The Aprize satellites are capable of producing analog recordings of AIS message traffic on either channel or both, simultaneously. The recordings can then be “played back” on either the UHF or S-band frequencies. The advantage of recording and transmitting the AIS signal samples in analog as opposed to digital is that the samples can be transmitted with far less bandwidth as analog signals, reducing antenna size and power requirements. There is also an additional quantization error avoided by not using a digital playback.
5) AIS Analog Loopback
The analog loopback mode is similar to the analog recording mode. The difference is that the recordings are never stored on the satellite. Therefore, this mode is only used when a satellite is in contact with a ground station. The AIS receiver output, mixed to an IF can be connected to a UHF or S-band transmitter, relaying the AIS traffic to the ground in real time. Ground-based recorders or decoders can then interpret the data in real time or store it for later analysis.
M2M (Machine-to-Machine) Receiver
The AprizeSat spacecraft have a dual-purpose mission: AIS and M2M. Both missions can be performed in tandem, without interfering with the other. The AprizeSat spacecraft are equipped with low-power UHF receivers and transmitters that communicate with ground-based asset-tracking “Tags.” The Tags include a microprocessor, UHF transceiver, sensor interface, and long life battery. Various sensors inputs and/or outputs are integrated depending on the application, and an integrated GPS receiver is optional (Ref. 4).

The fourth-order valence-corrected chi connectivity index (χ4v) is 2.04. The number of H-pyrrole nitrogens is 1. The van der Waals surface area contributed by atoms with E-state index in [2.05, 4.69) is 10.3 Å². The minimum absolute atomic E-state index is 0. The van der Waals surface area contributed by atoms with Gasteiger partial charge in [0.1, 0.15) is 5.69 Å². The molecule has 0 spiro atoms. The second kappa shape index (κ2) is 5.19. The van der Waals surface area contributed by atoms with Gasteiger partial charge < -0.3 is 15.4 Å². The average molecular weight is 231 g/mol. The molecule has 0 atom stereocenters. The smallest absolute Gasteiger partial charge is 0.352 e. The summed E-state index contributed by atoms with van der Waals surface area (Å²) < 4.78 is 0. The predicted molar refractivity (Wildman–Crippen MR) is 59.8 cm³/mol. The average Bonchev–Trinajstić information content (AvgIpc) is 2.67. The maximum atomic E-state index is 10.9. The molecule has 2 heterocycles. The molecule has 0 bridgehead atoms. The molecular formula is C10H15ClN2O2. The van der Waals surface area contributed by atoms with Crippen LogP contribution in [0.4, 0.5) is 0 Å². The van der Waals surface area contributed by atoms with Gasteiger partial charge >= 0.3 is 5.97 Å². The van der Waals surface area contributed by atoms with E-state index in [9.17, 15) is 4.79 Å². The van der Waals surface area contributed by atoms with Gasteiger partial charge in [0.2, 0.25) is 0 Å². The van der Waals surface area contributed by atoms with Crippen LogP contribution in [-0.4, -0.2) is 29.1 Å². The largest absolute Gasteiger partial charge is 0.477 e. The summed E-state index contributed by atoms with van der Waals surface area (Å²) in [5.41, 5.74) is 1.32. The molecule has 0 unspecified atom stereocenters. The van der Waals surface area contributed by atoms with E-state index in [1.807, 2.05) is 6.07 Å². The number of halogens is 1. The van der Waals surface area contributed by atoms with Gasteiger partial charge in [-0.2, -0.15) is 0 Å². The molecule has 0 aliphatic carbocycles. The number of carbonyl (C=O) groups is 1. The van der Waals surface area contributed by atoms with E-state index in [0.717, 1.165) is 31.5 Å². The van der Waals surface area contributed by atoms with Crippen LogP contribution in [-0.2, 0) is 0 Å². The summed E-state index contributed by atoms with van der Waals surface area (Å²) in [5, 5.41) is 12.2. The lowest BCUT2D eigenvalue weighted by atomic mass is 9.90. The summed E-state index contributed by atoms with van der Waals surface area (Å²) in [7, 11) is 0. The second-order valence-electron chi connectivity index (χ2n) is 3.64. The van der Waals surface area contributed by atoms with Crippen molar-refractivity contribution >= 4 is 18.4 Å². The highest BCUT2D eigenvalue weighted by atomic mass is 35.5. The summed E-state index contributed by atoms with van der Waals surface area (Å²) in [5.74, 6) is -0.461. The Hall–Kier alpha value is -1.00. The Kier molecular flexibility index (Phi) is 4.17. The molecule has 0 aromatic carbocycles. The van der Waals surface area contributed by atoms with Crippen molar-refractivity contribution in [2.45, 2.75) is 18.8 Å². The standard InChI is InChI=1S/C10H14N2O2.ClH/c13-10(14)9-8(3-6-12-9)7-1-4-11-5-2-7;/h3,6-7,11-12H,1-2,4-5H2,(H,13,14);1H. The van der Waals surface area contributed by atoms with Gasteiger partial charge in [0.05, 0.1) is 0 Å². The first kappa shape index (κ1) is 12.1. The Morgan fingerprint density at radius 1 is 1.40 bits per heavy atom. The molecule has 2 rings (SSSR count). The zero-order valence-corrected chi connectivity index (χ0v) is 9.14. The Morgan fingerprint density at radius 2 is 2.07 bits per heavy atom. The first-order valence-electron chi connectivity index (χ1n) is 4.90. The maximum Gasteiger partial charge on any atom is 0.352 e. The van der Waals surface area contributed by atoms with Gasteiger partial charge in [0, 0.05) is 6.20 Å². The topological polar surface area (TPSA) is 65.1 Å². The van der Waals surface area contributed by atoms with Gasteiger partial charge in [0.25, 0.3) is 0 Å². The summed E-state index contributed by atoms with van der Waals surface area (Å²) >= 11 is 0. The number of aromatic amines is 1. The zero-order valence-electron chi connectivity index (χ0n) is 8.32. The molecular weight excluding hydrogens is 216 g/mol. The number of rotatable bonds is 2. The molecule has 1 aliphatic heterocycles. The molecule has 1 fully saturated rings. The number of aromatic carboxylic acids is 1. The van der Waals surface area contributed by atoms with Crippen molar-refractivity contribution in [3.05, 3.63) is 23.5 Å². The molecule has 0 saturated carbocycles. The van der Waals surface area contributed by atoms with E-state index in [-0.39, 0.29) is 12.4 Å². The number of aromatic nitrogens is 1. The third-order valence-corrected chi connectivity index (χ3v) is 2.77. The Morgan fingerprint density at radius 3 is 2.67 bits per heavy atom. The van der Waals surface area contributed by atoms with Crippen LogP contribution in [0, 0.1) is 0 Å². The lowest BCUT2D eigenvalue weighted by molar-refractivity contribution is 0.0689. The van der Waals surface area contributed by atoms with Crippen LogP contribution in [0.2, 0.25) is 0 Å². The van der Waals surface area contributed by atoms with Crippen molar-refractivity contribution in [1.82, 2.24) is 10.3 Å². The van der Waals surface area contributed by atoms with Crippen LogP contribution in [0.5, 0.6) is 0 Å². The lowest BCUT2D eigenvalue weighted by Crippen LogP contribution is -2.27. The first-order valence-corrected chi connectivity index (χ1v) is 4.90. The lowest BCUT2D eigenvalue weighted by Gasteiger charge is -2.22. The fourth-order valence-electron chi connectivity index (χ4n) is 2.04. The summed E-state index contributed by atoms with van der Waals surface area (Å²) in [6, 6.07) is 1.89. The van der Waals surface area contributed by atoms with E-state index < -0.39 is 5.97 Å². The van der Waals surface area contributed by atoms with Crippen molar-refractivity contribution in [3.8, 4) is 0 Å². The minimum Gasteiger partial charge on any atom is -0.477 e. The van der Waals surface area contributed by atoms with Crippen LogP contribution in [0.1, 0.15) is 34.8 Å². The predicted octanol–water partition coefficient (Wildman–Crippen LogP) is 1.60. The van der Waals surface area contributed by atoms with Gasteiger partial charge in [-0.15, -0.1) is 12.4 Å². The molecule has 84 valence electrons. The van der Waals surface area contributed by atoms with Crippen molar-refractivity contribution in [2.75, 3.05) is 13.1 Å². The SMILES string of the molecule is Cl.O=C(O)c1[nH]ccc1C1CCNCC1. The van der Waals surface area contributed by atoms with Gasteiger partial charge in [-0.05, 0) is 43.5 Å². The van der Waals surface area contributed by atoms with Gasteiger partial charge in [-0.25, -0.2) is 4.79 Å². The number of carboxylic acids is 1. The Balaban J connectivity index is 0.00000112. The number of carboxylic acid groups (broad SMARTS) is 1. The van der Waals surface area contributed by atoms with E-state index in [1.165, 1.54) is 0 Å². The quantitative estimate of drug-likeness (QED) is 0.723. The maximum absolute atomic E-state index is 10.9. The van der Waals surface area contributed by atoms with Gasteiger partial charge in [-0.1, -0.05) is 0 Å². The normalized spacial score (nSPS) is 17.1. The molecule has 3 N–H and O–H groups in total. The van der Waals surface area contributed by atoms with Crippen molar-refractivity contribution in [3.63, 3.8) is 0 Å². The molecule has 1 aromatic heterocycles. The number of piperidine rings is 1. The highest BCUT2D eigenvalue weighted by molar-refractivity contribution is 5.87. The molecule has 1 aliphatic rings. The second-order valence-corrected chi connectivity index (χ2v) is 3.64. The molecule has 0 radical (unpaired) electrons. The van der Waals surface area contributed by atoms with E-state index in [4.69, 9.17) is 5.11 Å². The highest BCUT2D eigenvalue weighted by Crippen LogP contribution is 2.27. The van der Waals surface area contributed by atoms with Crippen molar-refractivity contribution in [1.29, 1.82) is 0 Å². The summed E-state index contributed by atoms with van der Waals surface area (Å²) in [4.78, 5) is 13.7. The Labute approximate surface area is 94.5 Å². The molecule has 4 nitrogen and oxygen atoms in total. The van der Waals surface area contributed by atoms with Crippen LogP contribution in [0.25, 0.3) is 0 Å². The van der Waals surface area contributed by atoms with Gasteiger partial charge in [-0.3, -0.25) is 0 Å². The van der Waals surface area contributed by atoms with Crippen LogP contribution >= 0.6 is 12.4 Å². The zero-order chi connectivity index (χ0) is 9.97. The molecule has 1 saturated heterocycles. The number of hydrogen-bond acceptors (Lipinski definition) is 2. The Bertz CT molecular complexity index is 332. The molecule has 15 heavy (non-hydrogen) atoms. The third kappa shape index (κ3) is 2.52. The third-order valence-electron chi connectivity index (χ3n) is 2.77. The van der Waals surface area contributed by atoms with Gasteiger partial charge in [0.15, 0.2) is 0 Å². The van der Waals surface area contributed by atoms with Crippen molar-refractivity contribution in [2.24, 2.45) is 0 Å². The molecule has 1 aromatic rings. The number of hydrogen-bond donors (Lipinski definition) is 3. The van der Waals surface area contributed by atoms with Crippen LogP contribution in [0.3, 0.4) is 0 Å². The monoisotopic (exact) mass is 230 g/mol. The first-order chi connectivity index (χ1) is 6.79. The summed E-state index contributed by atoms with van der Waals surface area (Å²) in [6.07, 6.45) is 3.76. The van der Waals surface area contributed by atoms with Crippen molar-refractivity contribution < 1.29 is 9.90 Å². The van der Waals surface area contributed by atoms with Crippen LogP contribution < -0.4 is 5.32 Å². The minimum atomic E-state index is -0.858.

A Tag can be placed anywhere in the world to monitor or control remote systems. Some applications include:
6) Pipeline cathodic protection
7) Cargo tracking
8) Propane tank fuel level measurement.
The sun-synchronous orbit guarantees global coverage at least twice per day, ensuring that the satellite constellation can collect, store, and forward telemetry from ground-based Tags worldwide.
Space Qualification of Components
Each AprizeSat spacecraft includes several components or subsystems for space qualification. AprizeSat-3 and AprizeSat-4 are no exception. Among the new component being space-qualified are:
• ARM-7 flight computer
• Updated GPS receiver
• S-band receiver
• Advanced UHF transceiver
• Radio reset modem
• Multi-band receiver
• UHF circular antenna system.
1) Dino Lorenzini, Mark Kanawati, “TEXAS (Technical eXchange on AIS via Satellite) III Presentation,” Aug. 19, 2009, URL: http://www.spacequest.com/Articles/SpaceQuest-TEXAS-III-Presentation.pdf
3) Dino Lorenzini, Mark Kanawati, “TEXAS (Technical eXchange on AIS via Satellite) II,” Sept. 3, 2008, URL: http://www.dtic.mil/cgi-bin/GetTRDoc?AD=ADA513779&Location=U2&doc=GetTRDoc.pdf
4) Dino A. Lorenzini, Daniel E. CaJacob, “Rapid Construction, Launch, and On-Orbit Operation of Two AIS Satellites,” Proceedings of the 8th Responsive Space Conference, Los Angeles, CA, USA, March 8-11, 2010, URL: http://ais.spacequest.com/sites/ais.spacequest.com/files/RS8-Paper.pdf
5) SpaceQuest-Built Satellites Successfully Launched on Russian Dnepr Launch Vehicle,” URL: http://www.spacequest.com/Articles/Satellite...
6) “SpaceQuest-Built Satellites Successfully Launched On Russian Dnepr Launch Vehicle,” Space Daily, July 30, 2009, URL: http://www.spacedaily.com/reports/Spacequest_Built_Satellites...
7) Turner Brinton, “Space Hardware Firm Doubles Down on Ship Tracking Service,” Space News, April 19, 2010, p. 14
The information compiled and edited in this article was provided by Herbert J. Kramer from his documentation of: ”Observation of the Earth and Its Environment: Survey of Missions and Sensors” (Springer Verlag) as well as many other sources after the publication of the 4th edition in 2002. - Comments and corrections to this article are always welcome for further updates (firstname.lastname@example.org).